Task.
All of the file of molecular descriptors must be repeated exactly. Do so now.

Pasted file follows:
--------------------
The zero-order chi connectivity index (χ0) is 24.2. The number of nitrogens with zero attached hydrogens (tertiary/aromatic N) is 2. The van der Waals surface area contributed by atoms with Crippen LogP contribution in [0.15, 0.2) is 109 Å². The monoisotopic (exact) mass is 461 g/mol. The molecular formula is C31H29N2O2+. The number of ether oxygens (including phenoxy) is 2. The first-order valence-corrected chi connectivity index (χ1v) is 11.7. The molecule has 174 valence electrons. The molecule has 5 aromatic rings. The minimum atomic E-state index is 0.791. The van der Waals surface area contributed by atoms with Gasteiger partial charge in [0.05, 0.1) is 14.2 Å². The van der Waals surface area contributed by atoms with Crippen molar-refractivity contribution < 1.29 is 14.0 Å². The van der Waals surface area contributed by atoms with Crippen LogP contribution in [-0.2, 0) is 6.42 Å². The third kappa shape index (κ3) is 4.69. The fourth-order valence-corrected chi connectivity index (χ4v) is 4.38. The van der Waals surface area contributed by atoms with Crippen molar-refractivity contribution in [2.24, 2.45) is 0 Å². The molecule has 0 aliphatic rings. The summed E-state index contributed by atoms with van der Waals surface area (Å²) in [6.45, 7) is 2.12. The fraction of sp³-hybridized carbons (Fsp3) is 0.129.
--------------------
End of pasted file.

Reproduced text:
The zero-order chi connectivity index (χ0) is 24.2. The number of nitrogens with zero attached hydrogens (tertiary/aromatic N) is 2. The van der Waals surface area contributed by atoms with Crippen LogP contribution in [0.15, 0.2) is 109 Å². The monoisotopic (exact) mass is 461 g/mol. The molecular formula is C31H29N2O2+. The number of ether oxygens (including phenoxy) is 2. The first-order valence-corrected chi connectivity index (χ1v) is 11.7. The molecule has 174 valence electrons. The molecule has 5 aromatic rings. The minimum atomic E-state index is 0.791. The van der Waals surface area contributed by atoms with Gasteiger partial charge in [0.05, 0.1) is 14.2 Å². The van der Waals surface area contributed by atoms with Crippen molar-refractivity contribution < 1.29 is 14.0 Å². The van der Waals surface area contributed by atoms with Crippen LogP contribution in [-0.2, 0) is 6.42 Å². The third kappa shape index (κ3) is 4.69. The fourth-order valence-corrected chi connectivity index (χ4v) is 4.38. The van der Waals surface area contributed by atoms with Crippen molar-refractivity contribution in [2.24, 2.45) is 0 Å². The molecule has 0 aliphatic rings. The summed E-state index contributed by atoms with van der Waals surface area (Å²) in [6.45, 7) is 2.12. The fraction of sp³-hybridized carbons (Fsp3) is 0.129.